Wednesday, April 20, 2016

McDowell & Vishnubhakat on the USPTO Patent Pro Bono Program

Until I came across this new article by Jennifer McDowell (USPTO) and Saurabh Vishnubhakat (Texas A&M), I'll admit I wasn't aware that the USPTO has a pro-bono program to provide free legal assistance to inventors. Here is the abstract:
In recent years, the United States Patent and Trademark Office has systematically been engaging the legal community with inventor assistance beyond the agency’s usual business of examining applications for patents and trademarks. The purpose of the USPTO’s effort has been to support innovators who are constrained by a lack of resources to pay for patent counsel necessary to protect the full scope of their inventions. This Article describes the brief history, flexible structure, and ongoing growth of that effort, embodied in the USPTO Patent Pro Bono Program. The Patent Pro Bono Program is a national network coordinated by the USPTO to connect inventors and small businesses with registered patent attorneys and agents to assist in the filing and prosecution of patent applications for free. At the regional level, a broad array of non-profit organizations, bar associations, community economic development organizations, and institutions of higher education support the USPTO in matching low-income inventors with experienced patent professionals. At the individual level, volunteer patent attorneys and their inventor clients engage in the usual back-and-forth of the USPTO examination process, seeking patent protection as a way to enter or advance in the marketplace. In short, the program is a structural effort to bring independent inventors and startups the same opportunity of investment and economic competition that large and established incumbents enjoy.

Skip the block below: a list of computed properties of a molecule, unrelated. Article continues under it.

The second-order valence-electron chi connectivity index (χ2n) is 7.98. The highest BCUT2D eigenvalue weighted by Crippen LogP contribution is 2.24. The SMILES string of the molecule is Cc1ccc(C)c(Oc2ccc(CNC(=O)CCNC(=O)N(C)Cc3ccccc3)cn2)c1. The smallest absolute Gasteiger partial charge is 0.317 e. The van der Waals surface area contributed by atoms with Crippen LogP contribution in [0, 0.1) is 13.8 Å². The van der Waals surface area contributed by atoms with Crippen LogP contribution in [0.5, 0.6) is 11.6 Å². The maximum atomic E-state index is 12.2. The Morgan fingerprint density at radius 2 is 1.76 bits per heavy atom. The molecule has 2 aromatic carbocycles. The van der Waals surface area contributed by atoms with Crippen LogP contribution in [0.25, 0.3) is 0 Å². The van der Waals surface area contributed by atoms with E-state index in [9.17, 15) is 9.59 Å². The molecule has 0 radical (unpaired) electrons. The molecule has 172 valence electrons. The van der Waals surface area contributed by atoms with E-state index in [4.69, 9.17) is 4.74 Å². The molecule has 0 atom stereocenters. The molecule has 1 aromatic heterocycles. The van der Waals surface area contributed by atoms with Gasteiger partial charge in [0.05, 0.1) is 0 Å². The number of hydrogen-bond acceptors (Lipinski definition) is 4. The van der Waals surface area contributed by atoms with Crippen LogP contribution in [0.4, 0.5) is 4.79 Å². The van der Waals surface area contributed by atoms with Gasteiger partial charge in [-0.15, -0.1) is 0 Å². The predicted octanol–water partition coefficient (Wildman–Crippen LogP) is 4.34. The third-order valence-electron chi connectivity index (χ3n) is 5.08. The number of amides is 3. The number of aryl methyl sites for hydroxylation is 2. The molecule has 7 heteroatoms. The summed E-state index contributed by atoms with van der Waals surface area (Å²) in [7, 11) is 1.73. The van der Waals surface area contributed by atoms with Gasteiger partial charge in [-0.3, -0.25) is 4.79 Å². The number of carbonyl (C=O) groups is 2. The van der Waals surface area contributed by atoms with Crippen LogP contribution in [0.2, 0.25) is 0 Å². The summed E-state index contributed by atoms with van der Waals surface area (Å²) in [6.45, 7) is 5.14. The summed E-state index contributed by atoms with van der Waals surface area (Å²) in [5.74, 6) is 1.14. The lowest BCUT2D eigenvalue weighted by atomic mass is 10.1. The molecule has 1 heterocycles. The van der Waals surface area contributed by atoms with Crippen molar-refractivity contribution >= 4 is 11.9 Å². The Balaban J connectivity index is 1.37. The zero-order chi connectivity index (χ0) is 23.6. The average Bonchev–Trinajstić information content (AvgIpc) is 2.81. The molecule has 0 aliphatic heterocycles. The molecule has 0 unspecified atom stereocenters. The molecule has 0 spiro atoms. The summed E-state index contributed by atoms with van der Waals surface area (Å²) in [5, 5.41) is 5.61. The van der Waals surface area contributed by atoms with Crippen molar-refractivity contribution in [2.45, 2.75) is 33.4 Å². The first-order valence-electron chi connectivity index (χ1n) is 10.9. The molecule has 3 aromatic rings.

In addition to providing a thorough description of the program, the authors attempt to study its impact so far based on initial data from the pilot program in Minnesota. But the analysis is complicated by the small sample size and selection effects. (This is a broader problem—the USPTO implements all its pilots in ways that are difficult to learn anything from, rather than in a controlled way.)

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